Death by Informant
In July 2008, I photographed this Wanted Dead or Alive-type poster in Leticia, Amazonas, on the fence of an army compound. The “X” marks the the face of FARC commander Ivan Ríos, who was assassinated that year. To add insult to injury, a soldier must have stuck this likeness in the forehead with a ball point pen. The image on the right, under a dotted X, is of Joaquín Gómez, commander of the FARC’s Southern Block. To date, Gómez is still alive, but the dotted line represents the Colombian army’s growing confidence that, one by one, they will cross out the whole FARC leadership.
Starting with FARC spokesman Raúl Reyes, killed March 1, 2008 in a cross-border bombing raid on his camp in Ecuadoran territory, the Colombian security forces have relentlessly been hunting the FARC’s ‘historic’ commanders. Reyes is seen below in an unsigned Proof of Death photo released by the Colombian army. With each blow, the FARC becomes weaker as a centrally organized force.
This recent military advantage of the Colombian army comes both from having developed a highly experienced corps of jungle commandos and-due to over 6 billion dollars of US aid over the last decade- an effective air force. But, to locate a clandestine jungle camp requires human intelligence. The forest is too dense for surveillance devices to penetrate, so the army has relied on information bought from informants.
Indeed, since 2007, the Colombian armed forces and the US government have offered rich rewards in exchange for the heads of the FARC’s top commanders, yielding a spectacular harvest of betrayal. According to declarations by then Defense Minister Juan Manuel Santos, security forces were able to locate and bomb the camp of FARC spokesman and strategist Raul Reyes within Ecuadoran territory on March 1, 2008 thanks to an informant, who was rewarded a 2.5 million dollar bounty and who then emigrated with his family from Colombia “to enjoy a new life.” Two days later, the chief of security for FARC commander Ivan Ríos (accused by the United States of being the main strategist behind the FARC’s cocaine trafficking operations), executed Ríos and his girlfriend in their sleep, and then came down from the mountains to deliver Ríos’s right hand to the Colombian army, as a real Proof of Death. He reportedly received the sum of $2.600,000, for his efforts. The exact same scenario took place in the Sierra Nevada of Santa Marta in August, 2005, when a FARC deserter killed El Indio, commander of the FARC’s 59th Front, chopped off his hand to use as a proof of death, and earned himself $400,000.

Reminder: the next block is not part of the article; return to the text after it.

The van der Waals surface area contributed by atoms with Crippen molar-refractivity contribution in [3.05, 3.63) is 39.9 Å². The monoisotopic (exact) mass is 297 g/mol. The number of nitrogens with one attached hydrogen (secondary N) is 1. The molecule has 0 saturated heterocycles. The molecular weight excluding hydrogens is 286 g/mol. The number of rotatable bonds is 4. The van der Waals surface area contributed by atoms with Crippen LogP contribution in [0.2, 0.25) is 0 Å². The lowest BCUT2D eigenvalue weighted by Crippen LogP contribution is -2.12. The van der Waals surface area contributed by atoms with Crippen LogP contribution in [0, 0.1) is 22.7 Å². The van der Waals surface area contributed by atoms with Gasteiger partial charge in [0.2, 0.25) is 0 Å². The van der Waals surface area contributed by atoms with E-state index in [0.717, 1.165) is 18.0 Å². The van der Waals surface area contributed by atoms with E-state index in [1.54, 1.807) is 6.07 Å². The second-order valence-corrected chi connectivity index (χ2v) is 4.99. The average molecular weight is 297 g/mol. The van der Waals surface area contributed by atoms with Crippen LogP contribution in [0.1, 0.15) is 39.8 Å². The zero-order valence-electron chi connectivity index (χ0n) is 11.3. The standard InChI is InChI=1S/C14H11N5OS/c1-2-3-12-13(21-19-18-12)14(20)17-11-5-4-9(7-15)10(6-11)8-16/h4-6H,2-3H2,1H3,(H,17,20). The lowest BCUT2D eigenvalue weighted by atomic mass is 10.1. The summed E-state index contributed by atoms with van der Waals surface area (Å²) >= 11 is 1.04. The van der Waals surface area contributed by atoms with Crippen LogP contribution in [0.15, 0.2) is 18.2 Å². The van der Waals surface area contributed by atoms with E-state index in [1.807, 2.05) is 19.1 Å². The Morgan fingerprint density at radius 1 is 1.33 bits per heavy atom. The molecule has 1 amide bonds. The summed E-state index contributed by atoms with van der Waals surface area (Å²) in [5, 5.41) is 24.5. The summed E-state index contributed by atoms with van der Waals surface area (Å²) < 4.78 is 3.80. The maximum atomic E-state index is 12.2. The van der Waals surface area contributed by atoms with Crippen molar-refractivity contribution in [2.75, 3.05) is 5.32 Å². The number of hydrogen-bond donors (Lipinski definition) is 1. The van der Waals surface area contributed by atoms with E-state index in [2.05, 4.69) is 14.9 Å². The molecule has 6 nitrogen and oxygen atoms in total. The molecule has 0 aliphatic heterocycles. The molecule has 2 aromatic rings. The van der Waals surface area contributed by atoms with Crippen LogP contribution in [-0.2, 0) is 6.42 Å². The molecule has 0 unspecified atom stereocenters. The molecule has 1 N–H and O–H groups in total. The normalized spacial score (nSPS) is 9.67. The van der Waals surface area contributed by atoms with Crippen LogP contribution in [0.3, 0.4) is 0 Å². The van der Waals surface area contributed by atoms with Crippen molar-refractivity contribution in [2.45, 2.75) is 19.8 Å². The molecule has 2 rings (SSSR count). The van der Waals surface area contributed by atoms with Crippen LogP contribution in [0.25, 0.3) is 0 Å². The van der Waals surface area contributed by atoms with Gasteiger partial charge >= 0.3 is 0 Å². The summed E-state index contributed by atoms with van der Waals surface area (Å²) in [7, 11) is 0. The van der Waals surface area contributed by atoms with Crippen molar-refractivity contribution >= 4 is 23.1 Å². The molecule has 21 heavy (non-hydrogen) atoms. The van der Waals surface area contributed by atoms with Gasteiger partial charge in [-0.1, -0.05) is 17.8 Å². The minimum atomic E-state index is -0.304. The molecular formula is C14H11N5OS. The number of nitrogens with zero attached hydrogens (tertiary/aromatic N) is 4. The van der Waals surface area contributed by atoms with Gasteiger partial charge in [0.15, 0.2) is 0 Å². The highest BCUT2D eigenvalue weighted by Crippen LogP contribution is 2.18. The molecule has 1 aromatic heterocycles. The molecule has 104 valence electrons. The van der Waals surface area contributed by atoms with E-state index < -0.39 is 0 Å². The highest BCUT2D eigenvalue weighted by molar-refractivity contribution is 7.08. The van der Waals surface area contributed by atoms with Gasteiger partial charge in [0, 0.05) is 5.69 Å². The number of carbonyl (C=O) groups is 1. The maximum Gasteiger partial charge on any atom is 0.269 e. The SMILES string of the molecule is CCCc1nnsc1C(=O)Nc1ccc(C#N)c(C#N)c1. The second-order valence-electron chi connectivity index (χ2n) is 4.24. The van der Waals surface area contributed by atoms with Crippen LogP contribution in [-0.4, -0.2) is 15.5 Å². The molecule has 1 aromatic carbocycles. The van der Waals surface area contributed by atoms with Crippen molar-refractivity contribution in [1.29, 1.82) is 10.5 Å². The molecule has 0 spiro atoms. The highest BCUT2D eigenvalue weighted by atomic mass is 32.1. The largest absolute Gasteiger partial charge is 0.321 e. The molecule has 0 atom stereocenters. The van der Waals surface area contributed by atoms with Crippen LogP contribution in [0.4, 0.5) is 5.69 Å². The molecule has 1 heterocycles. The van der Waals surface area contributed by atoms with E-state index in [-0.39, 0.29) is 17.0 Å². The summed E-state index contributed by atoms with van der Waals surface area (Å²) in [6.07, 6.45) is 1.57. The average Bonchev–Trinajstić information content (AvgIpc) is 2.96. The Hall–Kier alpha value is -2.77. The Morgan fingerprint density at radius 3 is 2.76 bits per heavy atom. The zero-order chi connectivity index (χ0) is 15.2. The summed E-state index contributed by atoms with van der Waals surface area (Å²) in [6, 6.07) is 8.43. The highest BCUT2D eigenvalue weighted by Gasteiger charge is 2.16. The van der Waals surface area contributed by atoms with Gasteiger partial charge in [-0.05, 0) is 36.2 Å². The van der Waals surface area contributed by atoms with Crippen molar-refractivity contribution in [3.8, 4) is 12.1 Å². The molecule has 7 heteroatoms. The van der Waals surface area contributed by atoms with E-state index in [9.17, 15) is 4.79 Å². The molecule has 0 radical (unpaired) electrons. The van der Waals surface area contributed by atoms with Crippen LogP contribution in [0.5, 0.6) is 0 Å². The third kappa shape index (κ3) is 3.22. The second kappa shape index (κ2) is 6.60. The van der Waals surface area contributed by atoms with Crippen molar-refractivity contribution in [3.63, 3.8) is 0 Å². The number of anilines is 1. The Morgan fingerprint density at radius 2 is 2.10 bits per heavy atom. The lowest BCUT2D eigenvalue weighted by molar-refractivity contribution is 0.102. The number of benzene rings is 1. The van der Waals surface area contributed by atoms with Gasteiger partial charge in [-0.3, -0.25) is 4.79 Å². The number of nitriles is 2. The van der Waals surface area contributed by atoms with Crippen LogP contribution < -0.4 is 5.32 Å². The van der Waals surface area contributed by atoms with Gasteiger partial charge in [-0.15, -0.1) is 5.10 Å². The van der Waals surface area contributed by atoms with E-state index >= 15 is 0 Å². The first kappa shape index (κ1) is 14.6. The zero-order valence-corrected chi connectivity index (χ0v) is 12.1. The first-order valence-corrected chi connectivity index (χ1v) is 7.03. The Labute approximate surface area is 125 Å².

In the latest and heaviest blow yet, on November 4, 2011, the Colombian armed forces killed ‘Alfonso Cano’, maximum leader of the Revolutionary Armed Forces of Colombia (FARC). After an intensive manhunt of over 2 years, Cano and 24 other guerrillas were discovered and attacked by a reported 1000 commandos and infantry, with air support from 4 Supertucano jets, a dozen Black Hawk helicopters, 4 Harpy attack helicopters, and 2 AC-47 Spooky bombers.
The Colombian government had reportedly offered 2.4 million dollars for information leading to the capture or death of this guerrilla leader, with the United States State Department adding another 5 million dollars to the pot. According to news reports, Cano’s coordinates were divulged to authorities by two deserters from the FARC, but the amount of bounty these informants may receive has not been made public.